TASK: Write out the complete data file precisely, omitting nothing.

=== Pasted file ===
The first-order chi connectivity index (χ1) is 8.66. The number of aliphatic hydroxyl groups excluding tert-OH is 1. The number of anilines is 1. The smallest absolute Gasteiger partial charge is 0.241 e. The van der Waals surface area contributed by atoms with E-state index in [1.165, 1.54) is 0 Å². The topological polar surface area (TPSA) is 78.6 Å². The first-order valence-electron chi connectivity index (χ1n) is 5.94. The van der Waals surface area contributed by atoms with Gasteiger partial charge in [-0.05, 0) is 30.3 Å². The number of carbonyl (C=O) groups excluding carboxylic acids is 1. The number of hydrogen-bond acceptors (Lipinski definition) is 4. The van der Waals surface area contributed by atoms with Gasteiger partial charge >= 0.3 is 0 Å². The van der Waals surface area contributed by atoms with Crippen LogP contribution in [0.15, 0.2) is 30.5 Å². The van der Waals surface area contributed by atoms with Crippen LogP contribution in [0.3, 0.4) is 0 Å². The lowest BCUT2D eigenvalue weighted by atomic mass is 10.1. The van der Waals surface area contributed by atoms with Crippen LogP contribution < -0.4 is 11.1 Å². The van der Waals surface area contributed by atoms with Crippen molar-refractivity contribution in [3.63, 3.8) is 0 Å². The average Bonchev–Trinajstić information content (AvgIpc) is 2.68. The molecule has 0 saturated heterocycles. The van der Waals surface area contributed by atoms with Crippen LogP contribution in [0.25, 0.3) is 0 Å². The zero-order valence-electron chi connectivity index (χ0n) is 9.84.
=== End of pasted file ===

The first-order chi connectivity index (χ1) is 8.66. The number of aliphatic hydroxyl groups excluding tert-OH is 1. The number of anilines is 1. The smallest absolute Gasteiger partial charge is 0.241 e. The van der Waals surface area contributed by atoms with E-state index in [1.165, 1.54) is 0 Å². The topological polar surface area (TPSA) is 78.6 Å². The first-order valence-electron chi connectivity index (χ1n) is 5.94. The van der Waals surface area contributed by atoms with Gasteiger partial charge in [-0.05, 0) is 30.3 Å². The number of carbonyl (C=O) groups excluding carboxylic acids is 1. The number of hydrogen-bond acceptors (Lipinski definition) is 4. The van der Waals surface area contributed by atoms with Gasteiger partial charge >= 0.3 is 0 Å². The van der Waals surface area contributed by atoms with Crippen LogP contribution in [0.15, 0.2) is 30.5 Å². The van der Waals surface area contributed by atoms with Crippen LogP contribution in [0.3, 0.4) is 0 Å². The lowest BCUT2D eigenvalue weighted by atomic mass is 10.1. The van der Waals surface area contributed by atoms with Crippen LogP contribution < -0.4 is 11.1 Å². The van der Waals surface area contributed by atoms with Crippen molar-refractivity contribution in [3.63, 3.8) is 0 Å². The average Bonchev–Trinajstić information content (AvgIpc) is 2.68. The molecule has 0 saturated heterocycles. The van der Waals surface area contributed by atoms with Crippen LogP contribution in [0.25, 0.3) is 0 Å². The zero-order valence-electron chi connectivity index (χ0n) is 9.84.